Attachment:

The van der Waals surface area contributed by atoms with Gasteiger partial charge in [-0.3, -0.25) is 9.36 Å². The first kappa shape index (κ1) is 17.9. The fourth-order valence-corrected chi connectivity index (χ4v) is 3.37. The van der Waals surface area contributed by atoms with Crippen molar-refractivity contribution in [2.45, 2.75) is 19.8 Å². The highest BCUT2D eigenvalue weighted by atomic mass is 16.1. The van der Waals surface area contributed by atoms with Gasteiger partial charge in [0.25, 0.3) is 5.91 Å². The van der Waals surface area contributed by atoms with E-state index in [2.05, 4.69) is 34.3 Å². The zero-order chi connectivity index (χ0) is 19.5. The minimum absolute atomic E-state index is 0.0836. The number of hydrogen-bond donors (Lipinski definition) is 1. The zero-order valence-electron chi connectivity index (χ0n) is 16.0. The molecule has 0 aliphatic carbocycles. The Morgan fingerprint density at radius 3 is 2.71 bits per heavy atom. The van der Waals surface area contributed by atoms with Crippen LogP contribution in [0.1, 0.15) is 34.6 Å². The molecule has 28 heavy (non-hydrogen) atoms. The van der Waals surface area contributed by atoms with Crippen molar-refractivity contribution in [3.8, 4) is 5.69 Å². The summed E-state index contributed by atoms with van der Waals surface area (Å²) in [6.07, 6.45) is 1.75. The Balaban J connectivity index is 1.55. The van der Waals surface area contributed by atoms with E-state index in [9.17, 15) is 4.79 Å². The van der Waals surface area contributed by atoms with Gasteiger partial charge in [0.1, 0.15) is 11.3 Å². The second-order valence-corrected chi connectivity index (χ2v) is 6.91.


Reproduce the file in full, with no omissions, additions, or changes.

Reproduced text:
The van der Waals surface area contributed by atoms with Gasteiger partial charge in [-0.3, -0.25) is 9.36 Å². The first kappa shape index (κ1) is 17.9. The fourth-order valence-corrected chi connectivity index (χ4v) is 3.37. The van der Waals surface area contributed by atoms with Crippen molar-refractivity contribution in [2.45, 2.75) is 19.8 Å². The highest BCUT2D eigenvalue weighted by atomic mass is 16.1. The van der Waals surface area contributed by atoms with Gasteiger partial charge in [0.25, 0.3) is 5.91 Å². The van der Waals surface area contributed by atoms with E-state index in [2.05, 4.69) is 34.3 Å². The zero-order chi connectivity index (χ0) is 19.5. The minimum absolute atomic E-state index is 0.0836. The number of hydrogen-bond donors (Lipinski definition) is 1. The zero-order valence-electron chi connectivity index (χ0n) is 16.0. The molecule has 0 aliphatic carbocycles. The Morgan fingerprint density at radius 3 is 2.71 bits per heavy atom. The van der Waals surface area contributed by atoms with Crippen LogP contribution in [0.1, 0.15) is 34.6 Å². The molecule has 28 heavy (non-hydrogen) atoms. The van der Waals surface area contributed by atoms with Crippen molar-refractivity contribution in [3.8, 4) is 5.69 Å². The summed E-state index contributed by atoms with van der Waals surface area (Å²) in [6.07, 6.45) is 1.75. The Balaban J connectivity index is 1.55. The van der Waals surface area contributed by atoms with E-state index in [9.17, 15) is 4.79 Å². The van der Waals surface area contributed by atoms with Gasteiger partial charge in [0.1, 0.15) is 11.3 Å². The second-order valence-corrected chi connectivity index (χ2v) is 6.91.